Tomintoul

We went to the village of Tomintoul today. Many times we’ve driven through it and I’ve always thought it looked cute and wanted to linger but usually we’re en route somewhere and haven’t had time to stop. Today we made a special visit just to see Tomintoul.

Tomintoul is about 60 miles west of Aberdeen in the Cairngorms National Park. Most people will have heard of Tomintoul whisky which is named after the village. Tomintoul was a planned village, laid out as a grid by Alexander Gordon, 4th Duke of Gordon, in 1775. The village layout is the same today as it was 250 years ago.

Alexander Gordon hoped that by encouraging settlement and industry in the area he’d discourage the illegal stills (unregistered distilleries) and cattle theft. He wanted the locals to grow flax and produce linen but evidently the climate and landscape were not suited to growing flax and the locals continued to live as subsistence farmers and produce whisky.

Farming is challenging in this part of Scotland because of the hilly and exposed landscape, harsh winters, and peaty soils. This is perhaps why Queen Victoria described the place as miserable and dirty-looking.

Tomintoul is the most tumble-down, poor-looking place I ever saw – a long street with three inns, miserable dirty-looking houses and people, and a sad look of wretchedness about it. Grant told me that it was the dirtiest, poorest village in the whole of the Highlands.

Queen Victoria’s Highland Journals, 1860

We got this information from the museum in the square.

We didn’t think the village was dirty or wretched. Indeed I thought it was lovely.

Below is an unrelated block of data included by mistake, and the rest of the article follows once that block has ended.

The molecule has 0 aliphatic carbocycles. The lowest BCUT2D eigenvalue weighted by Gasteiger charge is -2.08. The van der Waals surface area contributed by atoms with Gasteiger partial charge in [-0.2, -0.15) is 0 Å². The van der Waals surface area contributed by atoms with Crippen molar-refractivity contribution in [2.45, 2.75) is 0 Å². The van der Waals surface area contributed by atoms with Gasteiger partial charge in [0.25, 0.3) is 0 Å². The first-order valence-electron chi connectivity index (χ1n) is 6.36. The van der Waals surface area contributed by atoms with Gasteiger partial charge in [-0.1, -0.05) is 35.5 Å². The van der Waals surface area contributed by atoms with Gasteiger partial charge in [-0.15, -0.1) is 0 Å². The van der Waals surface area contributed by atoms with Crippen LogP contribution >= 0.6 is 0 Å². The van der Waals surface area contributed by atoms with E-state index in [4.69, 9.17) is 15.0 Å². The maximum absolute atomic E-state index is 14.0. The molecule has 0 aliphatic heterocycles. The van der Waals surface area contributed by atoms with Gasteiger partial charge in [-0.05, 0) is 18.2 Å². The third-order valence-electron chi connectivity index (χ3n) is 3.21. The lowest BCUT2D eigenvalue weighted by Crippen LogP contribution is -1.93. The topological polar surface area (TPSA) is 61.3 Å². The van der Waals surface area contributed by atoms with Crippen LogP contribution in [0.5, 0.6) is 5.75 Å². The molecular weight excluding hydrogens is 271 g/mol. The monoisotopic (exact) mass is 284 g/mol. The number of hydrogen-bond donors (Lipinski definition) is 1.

This next building is the museum which had lots of interesting information about the history of the area.

Everyone was very friendly and helpful. There’s a handful of shops including the whisky castle shop which is floor to ceiling with bottles of whisky.

The village store and post office is a grocery store.

There’s a carpark off the main street and public toilets. The carpark even had charging points for electric cars which was handy for us.

There’s a lovely walk you can do around the village that goes through neighbouring farmland, up a ridge with a nice view, then back through some forest along the River Avon.

About a half a mile from the village is another terrific walk with some nice views including one known as the Queen Victoria Viewpoint.

I got this nice photo of Corgarff Castle on the way home.

6 Replies to “Tomintoul”

  1. Omg, Queen Victoria’s journal post about it 🙈 That’s so blunt and harsh 😳🙈😅😆
    I agree with you. It looks like a charming village. And lovely scenery surrounding it 🥰 Thanks for sharing!

    1. Maybe she was having a bad day that day? 🙂 It is a charming village and the surrounding countryside is stunning.

  2. The grid layout is actually quite good for community interaction. It encourages small businesses and services, and people walking to get to them where they encounter other people on the way. Modern layouts of long roads with long distances to get to services, etc, encourage driving and little interaction with others.

    1. I do like that they have a central square – that does seem to encourage community as a place to gather and it’s also enforced green space which I like. This one had trees which made it attractive.

  3. Good to hear about the charging points. I like local museums, they are usually put together with such care and pride.

    1. Definitely! The museum was community-run and the fellow there was very helpful and knew his stuff.

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